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Re: OpenGL question

Gregor Mückl wrote:

Windowing systems could still emulate frame buffers for each window (I'm not sure but I think something like this is done in BeOS for BDirectWindow's or whatever they are called). But it's a different case when hardware 3D functions are used.
You *could* - but then all the percieved benefits of direct access to the frame buffer would disappear.

You might as well write to a buffer in main memory and send it to the
card using glDrawPixels - or download it into a texture and draw it on
a polygon.

I wonder how paritally covered 3D views are handled by the hardware. Is there some buffer which hold the appropriate pixel coordinates? Or would something like a dedicated stencil buffer bit make more sense here?
Different cards do it in different ways.  The good part about accessing
hardware through an API like OpenGL is that it leaves hardware designers
free to innovate 'behind the scenes'.

No...nor should there be.  Raw screen access died a couple of
generations of hardware ago - and I didn't shed a tear to see it
I kind of miss that kind of do-it-yourself graphics programming that was standard in the "good old" days of DOS (well, at least there was no Windows to get in your way ;). I really miss the tweaks and optimizations that were made to get reasonable frame rate even for 2D games.
But you still get to exercise that creativity - just at a higher level.

OTOH I'm not too disturbed by hardware-abstracting layers because you don't have to worry about every new piece of graphics hardware that's being released onto the market. But with them you can't get your hands dirty with the "real stuff" ;).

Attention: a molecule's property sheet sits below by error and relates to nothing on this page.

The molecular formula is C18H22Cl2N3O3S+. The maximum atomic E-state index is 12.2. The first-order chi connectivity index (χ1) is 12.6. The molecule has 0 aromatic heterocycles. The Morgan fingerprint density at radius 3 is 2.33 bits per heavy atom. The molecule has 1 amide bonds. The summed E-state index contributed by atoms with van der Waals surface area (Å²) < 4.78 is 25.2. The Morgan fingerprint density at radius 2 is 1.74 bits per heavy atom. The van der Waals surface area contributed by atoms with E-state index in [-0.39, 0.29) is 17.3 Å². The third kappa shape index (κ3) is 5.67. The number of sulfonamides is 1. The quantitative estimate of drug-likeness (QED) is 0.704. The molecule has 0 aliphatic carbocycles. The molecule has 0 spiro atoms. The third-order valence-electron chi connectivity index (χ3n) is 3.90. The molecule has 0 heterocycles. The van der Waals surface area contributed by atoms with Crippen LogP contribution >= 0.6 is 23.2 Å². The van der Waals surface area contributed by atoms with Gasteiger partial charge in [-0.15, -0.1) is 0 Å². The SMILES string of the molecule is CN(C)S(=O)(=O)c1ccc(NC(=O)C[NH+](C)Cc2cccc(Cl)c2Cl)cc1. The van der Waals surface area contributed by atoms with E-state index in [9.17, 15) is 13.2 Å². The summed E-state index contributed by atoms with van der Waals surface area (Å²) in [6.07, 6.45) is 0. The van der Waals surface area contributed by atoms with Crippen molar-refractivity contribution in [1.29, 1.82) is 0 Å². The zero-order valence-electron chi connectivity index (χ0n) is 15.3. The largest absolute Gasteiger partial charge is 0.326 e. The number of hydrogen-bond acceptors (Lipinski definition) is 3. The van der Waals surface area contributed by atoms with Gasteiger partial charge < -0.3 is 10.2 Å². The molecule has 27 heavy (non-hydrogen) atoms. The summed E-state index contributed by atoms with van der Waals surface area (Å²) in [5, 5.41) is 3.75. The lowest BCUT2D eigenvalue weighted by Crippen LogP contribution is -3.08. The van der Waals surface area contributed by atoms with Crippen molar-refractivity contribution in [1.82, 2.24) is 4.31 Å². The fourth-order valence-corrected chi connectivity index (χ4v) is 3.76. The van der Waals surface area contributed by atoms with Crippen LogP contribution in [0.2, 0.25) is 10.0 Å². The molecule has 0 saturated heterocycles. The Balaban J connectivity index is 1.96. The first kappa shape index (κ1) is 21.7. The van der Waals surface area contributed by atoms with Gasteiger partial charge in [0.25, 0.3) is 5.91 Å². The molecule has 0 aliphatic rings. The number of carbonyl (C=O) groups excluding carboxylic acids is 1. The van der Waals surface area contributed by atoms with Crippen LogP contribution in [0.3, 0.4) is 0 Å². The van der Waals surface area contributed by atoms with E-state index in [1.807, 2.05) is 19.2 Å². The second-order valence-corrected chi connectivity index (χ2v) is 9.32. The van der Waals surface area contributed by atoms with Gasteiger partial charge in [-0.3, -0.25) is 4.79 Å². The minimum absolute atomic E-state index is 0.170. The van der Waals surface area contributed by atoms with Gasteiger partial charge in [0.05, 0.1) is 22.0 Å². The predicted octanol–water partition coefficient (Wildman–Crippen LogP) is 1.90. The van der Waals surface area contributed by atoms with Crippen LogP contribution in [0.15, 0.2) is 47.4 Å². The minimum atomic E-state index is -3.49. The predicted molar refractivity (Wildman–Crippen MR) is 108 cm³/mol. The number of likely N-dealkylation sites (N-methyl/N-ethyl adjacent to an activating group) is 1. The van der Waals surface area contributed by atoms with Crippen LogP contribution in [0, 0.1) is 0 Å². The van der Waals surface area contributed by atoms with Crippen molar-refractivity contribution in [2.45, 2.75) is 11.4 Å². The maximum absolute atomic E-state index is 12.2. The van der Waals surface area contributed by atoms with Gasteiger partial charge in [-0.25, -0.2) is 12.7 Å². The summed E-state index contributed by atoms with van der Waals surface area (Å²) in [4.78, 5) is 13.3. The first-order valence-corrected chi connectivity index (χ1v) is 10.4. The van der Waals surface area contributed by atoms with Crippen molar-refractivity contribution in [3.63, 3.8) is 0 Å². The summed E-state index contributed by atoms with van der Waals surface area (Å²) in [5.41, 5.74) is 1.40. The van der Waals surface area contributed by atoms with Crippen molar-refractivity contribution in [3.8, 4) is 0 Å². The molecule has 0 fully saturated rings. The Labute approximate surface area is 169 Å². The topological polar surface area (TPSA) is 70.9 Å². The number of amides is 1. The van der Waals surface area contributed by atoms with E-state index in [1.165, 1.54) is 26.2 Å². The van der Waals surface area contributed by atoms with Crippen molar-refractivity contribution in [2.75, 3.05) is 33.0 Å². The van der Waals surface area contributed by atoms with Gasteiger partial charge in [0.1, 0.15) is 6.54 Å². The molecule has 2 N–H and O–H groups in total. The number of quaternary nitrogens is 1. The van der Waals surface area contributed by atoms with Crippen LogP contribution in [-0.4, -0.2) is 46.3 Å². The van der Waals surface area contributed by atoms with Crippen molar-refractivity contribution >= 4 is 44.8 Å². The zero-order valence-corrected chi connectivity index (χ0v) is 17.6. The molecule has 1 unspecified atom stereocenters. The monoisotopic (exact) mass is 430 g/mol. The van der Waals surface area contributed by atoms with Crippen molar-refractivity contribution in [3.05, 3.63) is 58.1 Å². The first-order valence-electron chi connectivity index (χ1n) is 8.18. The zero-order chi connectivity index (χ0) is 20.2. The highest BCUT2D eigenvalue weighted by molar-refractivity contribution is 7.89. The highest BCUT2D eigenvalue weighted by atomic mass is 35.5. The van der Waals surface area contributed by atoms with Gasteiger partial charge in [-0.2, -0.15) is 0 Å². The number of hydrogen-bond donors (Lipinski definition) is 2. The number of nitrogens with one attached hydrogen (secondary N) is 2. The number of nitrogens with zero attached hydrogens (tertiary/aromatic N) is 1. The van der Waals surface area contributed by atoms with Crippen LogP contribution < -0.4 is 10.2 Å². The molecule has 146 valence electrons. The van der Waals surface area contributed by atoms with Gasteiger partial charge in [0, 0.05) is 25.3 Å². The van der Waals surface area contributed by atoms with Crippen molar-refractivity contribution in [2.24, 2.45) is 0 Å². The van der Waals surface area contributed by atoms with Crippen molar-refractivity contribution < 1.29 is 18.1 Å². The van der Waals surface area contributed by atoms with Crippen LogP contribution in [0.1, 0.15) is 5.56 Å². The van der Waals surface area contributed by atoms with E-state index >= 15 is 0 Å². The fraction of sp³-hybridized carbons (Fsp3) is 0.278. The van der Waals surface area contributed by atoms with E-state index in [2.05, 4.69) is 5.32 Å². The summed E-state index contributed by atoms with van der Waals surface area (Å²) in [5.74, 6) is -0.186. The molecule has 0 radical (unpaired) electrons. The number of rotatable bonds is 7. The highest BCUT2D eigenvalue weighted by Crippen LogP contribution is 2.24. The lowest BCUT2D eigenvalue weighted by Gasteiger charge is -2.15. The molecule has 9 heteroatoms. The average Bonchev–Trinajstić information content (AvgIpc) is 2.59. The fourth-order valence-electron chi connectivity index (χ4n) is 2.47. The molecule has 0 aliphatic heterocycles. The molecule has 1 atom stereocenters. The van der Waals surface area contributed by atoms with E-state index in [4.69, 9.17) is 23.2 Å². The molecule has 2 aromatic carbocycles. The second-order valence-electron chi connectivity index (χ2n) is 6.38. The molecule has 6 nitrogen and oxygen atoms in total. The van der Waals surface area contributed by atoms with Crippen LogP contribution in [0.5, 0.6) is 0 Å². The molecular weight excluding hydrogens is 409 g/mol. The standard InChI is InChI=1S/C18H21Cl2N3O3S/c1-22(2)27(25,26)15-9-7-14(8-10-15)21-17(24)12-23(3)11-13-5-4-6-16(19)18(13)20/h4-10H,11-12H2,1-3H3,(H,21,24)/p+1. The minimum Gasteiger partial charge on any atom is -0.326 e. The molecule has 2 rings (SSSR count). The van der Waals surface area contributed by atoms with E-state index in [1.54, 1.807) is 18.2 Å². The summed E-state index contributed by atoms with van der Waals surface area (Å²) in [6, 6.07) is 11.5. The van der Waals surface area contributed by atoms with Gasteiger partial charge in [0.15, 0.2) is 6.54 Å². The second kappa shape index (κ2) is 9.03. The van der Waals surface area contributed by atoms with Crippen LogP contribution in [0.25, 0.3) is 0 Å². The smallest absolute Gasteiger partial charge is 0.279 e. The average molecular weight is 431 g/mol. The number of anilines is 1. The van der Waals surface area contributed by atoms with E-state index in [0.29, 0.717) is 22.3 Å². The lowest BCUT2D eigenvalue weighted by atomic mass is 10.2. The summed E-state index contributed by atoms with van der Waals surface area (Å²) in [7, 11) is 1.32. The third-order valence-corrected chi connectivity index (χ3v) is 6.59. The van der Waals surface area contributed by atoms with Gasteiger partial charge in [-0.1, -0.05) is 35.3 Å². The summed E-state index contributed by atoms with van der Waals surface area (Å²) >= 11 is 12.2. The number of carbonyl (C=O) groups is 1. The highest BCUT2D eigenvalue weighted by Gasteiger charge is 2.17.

...although with OpenGL extensions, things aren't 100% standard across

I can't avoid the impression that dynamic textures are slow, though.
This is a bit of a misapprehension - albeit a commonly held one.

With 4x AGP, you can easily transfer a megabyte of texture in a couple of milliseconds on a modern graphics card.

Three caveats:

1) Don't create or destroy textures on-the-fly - overwrite existing
maps instead.

2) If you want to download quickly don't enable texture compression
on the internal format without also enabling it on the source

3) glTexSubImage allows you to update only those parts of a texture
that change.

4) Match the external format to the internal format so the card
doesn't have to convert the texels on the way through.

With the upcoming 8x AGP standard, the bandwidth of main memory becomes
the limiting factor. Since the AGP bus manages the transfer, it's actually faster than writing pixels with the CPU.

> You'd have to upload them from scratch every time you alter them. This
> does not seem to be overly efficient.

That's not true. You have glTexSubLoad - it allows you to replace any
rectangular portion of the map.